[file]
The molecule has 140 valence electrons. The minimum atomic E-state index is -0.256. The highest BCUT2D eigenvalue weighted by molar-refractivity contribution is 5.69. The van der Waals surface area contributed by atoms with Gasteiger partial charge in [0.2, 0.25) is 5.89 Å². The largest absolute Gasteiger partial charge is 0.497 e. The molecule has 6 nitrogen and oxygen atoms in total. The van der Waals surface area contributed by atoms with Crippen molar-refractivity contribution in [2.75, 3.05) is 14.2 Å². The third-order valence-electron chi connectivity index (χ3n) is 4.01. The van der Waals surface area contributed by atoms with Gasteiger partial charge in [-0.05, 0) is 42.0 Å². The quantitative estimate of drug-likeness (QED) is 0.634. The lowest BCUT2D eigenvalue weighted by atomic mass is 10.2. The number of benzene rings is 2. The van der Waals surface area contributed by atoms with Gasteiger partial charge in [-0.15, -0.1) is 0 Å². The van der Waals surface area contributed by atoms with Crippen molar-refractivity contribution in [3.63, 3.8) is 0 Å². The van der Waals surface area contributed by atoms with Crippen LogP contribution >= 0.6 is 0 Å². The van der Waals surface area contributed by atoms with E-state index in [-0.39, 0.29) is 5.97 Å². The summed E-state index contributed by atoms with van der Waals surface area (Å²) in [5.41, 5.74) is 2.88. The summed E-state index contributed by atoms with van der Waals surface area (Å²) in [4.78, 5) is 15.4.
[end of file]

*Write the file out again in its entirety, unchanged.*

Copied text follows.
The molecule has 140 valence electrons. The minimum atomic E-state index is -0.256. The highest BCUT2D eigenvalue weighted by molar-refractivity contribution is 5.69. The van der Waals surface area contributed by atoms with Gasteiger partial charge in [0.2, 0.25) is 5.89 Å². The largest absolute Gasteiger partial charge is 0.497 e. The molecule has 6 nitrogen and oxygen atoms in total. The van der Waals surface area contributed by atoms with Crippen molar-refractivity contribution in [2.75, 3.05) is 14.2 Å². The third-order valence-electron chi connectivity index (χ3n) is 4.01. The van der Waals surface area contributed by atoms with Gasteiger partial charge in [-0.05, 0) is 42.0 Å². The quantitative estimate of drug-likeness (QED) is 0.634. The lowest BCUT2D eigenvalue weighted by atomic mass is 10.2. The number of benzene rings is 2. The van der Waals surface area contributed by atoms with Gasteiger partial charge in [-0.15, -0.1) is 0 Å². The van der Waals surface area contributed by atoms with Crippen molar-refractivity contribution in [3.63, 3.8) is 0 Å². The van der Waals surface area contributed by atoms with Crippen LogP contribution >= 0.6 is 0 Å². The van der Waals surface area contributed by atoms with E-state index in [-0.39, 0.29) is 5.97 Å². The summed E-state index contributed by atoms with van der Waals surface area (Å²) in [5.41, 5.74) is 2.88. The summed E-state index contributed by atoms with van der Waals surface area (Å²) in [4.78, 5) is 15.4.